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The Vault at PfaffsAn Archive of Art and Literature by the Bohemians of Antebellum New York
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                Rudimentary Oyster-Eating.
Howard revolver with one burst barrel or cham-
ber, plugged up with a bullet, bragged of hitting
the mark or coming near it each time, palpably
lying.    An unpleasant style of human terrier
was Coste, conceited withal.    There was a  Vol-
canic repeating rifle  tried, and W. Waud and
I used our revolvers.        I made the best target-
shot, I suppose accidentally.      We had champagne
at the saw-ill afterwards, in a sort of loft,
Morris and his hearty associate being very jolly and
hospitable.      They gave Woodward a lot of oysters
to take back with him, and he and Coste occu-
pied themselves in opening them with their knives
and eating them, on our progress homewards.   Coste
left us on the way.          It was a cool, sunny af-
ternon; we returned to the Express Office by
5.      W. Waud and I supped together at the
  16.  Wednesday.   To Express Office, as usual.
A ramble up-town in the direction of the citadel
and thereabouts.   Return to hotel; dinner; wri-
ting all the afternoon; W. Waud up awhile.
Out to mail at 8  , returning to Express
office.   Fellows diceing and raffling for revolvers;
lost a dollar or so at it myself, not much.       W.
Waud and Carlyle there.      Stayed till 10  ,
Title:Thomas Butler Gunn Diaries, Volume Fifteen: page seventy-seven
Description:Describes pistol and rifle practice with various Charlestonians.
Subject:Carlyle; Coste, Captain; Firearms; Food; Gunn, Thomas Butler; Morris (Charleston); Waud, William; Woodward (Charleston)
Coverage (City/State):[Charleston, South Carolina]
Scan Date:2010-05-11


Title:Thomas Butler Gunn Diaries, Volume Fifteen
Description:Describes Gunn's experience as a correspondent for ""The New York Evening Post"" in Charleston, South Carolina, in the aftermath of South Carolina's secession from the federal government, including a conflict between A.H. Colt and Mr. Woodward, a visit to Sullivan's Island, John Mitchel's tale of assisting with the lynching of an abolitionist, attending a celebration in honor of Benjamin Mordecai, Will Waud's arrival in Charleston, the scene in Charleston the day the ''Star of the West'' was fired upon by the Morris Island battery, pistol and rifle practice with various Charlestonians, a rumor in New York about his having been tarred and feathered in Charleston, a visit to the quarters of the ''Richland Rifles,'' witnessing a slave auction, and a visit to Colonel Bull's home.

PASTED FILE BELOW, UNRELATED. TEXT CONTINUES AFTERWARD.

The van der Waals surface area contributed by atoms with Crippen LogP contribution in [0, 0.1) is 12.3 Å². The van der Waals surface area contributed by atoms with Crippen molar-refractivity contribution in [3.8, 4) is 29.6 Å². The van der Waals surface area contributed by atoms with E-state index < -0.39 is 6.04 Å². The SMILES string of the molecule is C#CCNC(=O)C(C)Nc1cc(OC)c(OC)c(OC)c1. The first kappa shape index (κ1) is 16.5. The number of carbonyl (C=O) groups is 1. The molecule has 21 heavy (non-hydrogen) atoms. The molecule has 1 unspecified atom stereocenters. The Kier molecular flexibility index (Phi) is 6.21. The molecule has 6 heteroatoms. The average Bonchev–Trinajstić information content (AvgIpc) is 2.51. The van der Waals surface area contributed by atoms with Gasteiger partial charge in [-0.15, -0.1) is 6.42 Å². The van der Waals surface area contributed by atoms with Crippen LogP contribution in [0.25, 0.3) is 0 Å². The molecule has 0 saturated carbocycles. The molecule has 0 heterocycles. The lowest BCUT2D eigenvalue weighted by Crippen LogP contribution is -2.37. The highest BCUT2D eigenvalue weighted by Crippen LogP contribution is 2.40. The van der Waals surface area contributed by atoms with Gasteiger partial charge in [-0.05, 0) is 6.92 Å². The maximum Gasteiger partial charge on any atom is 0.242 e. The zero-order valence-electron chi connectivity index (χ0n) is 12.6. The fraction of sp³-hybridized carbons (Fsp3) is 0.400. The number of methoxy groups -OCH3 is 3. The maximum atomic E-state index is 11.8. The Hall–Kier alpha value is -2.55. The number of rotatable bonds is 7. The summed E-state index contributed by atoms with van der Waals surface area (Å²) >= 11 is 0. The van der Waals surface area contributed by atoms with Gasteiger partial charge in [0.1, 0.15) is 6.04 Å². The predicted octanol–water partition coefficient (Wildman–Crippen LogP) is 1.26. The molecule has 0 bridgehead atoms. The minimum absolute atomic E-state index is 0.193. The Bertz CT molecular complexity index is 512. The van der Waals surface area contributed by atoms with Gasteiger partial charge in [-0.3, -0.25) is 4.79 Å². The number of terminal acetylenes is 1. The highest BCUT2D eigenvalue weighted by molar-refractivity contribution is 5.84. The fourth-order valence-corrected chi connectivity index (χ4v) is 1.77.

Subject:Boardinghouses; Books and reading; Civil War; Gunn, Thomas Butler; Journalism; Military; Publishers and publishing; Secession; Slavery; Slaves; Travel
Coverage (City/State):New York, New York; Charleston, South Carolina
Note:Thomas Butler Gunn was born February 15, 1826, in Banbury, England, and came to New York in 1849. During the Civil War he worked as a correspondent for the New York Tribune and the New York Evening Post. He returned to England in 1863, and died in Birmingham in April 1903. The collection includes twenty-one volumes of his diaries, including newspaper clippings, letters, photographs, sketches, and various other items inserted by Gunn. Diary entries date from July 7, 1849, to April 7, 1863, and include his experiences with the New York publishing and literary world, his descriptions of boarding houses, his travels throughout the United States, and his experiences traveling with the Federal army as a Civil War correspondent.
Publisher:Missouri History Museum
Rights:Copyright 2010 Missouri History Museum.
Source:Page images, transcriptions, and metadata of the Thomas Butler Gunn diaries have been provided by the Missouri History Museum.